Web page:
Every year, the Los Angeles Times Festival of Books brings some of the world's most acclaimed authors, artists and performers together for one unforgettable weekend. It's a chance for book-loving Angelenos to see, in the flesh, the writers who have educated and entertained them.
This year's festival, which takes place Saturday and Sunday at USC, has its share of literary stalwarts — authors including Dave Barry, Erica Jong and Tayari Jones, who have been part of the book scene for years. But it also features some writers who have just started their careers in literature, and whose names are likely to become familiar to readers over the next few years.
Here are five debut novelists you might want to check out at this year's festival:
Katya Apekina: Los Angeles translator and screenwriter Apekina won rave reviews for her debut novel, "The Deeper the Water the Uglier the Fish," which was published in September by Ohio indie press Two Dollar Radio. Apekina's book, which tells the story of two Louisiana sisters who move in with their father in New York after their mother's suicide attempt, is a finalist for the L.A. Times Book Prize for first fiction. She'll be appearing on a panel called "Fiction: The Trouble Starts at Home," moderated by Diana Wagman, on Saturday at 4:30 p.m.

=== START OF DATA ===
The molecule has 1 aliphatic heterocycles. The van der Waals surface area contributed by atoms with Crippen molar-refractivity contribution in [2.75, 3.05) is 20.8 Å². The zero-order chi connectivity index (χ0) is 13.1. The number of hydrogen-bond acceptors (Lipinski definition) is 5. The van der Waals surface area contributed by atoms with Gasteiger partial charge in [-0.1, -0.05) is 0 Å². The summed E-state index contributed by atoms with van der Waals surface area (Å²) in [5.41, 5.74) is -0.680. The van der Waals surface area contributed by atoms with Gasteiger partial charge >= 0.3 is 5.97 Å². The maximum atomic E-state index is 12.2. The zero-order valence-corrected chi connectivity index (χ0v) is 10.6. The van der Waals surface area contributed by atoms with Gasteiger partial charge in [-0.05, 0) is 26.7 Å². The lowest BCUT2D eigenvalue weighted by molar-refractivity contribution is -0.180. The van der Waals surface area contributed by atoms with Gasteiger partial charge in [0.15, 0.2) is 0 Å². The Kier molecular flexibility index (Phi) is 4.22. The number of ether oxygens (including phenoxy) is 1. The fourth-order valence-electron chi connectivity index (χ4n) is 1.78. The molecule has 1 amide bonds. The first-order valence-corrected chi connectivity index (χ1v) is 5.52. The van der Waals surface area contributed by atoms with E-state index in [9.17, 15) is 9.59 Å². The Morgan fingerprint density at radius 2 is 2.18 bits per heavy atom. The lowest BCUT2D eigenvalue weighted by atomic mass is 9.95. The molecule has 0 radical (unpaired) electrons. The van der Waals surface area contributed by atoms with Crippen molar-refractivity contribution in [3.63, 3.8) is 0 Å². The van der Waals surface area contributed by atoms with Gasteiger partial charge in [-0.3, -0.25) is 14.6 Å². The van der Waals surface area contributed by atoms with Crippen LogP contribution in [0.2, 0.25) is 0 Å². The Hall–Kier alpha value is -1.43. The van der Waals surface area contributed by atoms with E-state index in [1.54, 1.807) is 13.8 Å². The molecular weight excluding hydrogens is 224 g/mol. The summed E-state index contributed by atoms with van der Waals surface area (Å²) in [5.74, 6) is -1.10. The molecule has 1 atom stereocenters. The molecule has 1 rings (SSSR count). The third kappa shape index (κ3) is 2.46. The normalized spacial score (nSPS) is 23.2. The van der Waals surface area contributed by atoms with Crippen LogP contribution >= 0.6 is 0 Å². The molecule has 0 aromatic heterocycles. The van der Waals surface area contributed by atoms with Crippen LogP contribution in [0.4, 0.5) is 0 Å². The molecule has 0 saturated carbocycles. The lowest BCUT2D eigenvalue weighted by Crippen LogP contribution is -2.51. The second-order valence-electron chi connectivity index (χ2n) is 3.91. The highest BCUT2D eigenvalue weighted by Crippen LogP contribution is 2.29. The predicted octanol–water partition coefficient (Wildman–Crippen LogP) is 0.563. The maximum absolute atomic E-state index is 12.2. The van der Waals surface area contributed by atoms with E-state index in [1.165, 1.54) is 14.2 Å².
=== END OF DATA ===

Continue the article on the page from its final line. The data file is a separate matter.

Dana Czapnik: "The Falconer," the first book from New York sportswriter and author Czapnik, follows Lucy Adler, a 17-year-old girl who spends her days playing basketball and eventually falls in with two bohemian artists. Czapnik is part of a panel called "Writing Writers: Novels About Struggling Artists," moderated by former Times staff writer Agatha French, on Saturday at 2:30 p.m.
Ling Ma: Ma's debut novel, "Severance," a post-apocalyptic satire about a New York millennial who is one of the sole survivors of a biological catastrophe that wipes out most of the world, was one of the most talked-about books of 2018 and won the prestigious Kirkus Prize for fiction. Ma will appear on the panel "Dystopian Fiction: It's the End of the World as We Know It," moderated by Los Angeles author Mark Haskell Smith, on Sunday at 10 a.m.
Tommy Orange: The Oakland-born author took home the National Book Critics Circle John Leonard Prize and the 2019 Hemingway Foundation/PEN Award for his first book, the novel "There There," which follows a group of Native Americans attending a powwow in Northern California. Orange, whose book is a finalist for the L.A.Times Book Prize for first fiction, will appear in conversation with author Natashia Deón on Saturday at 1 p.m.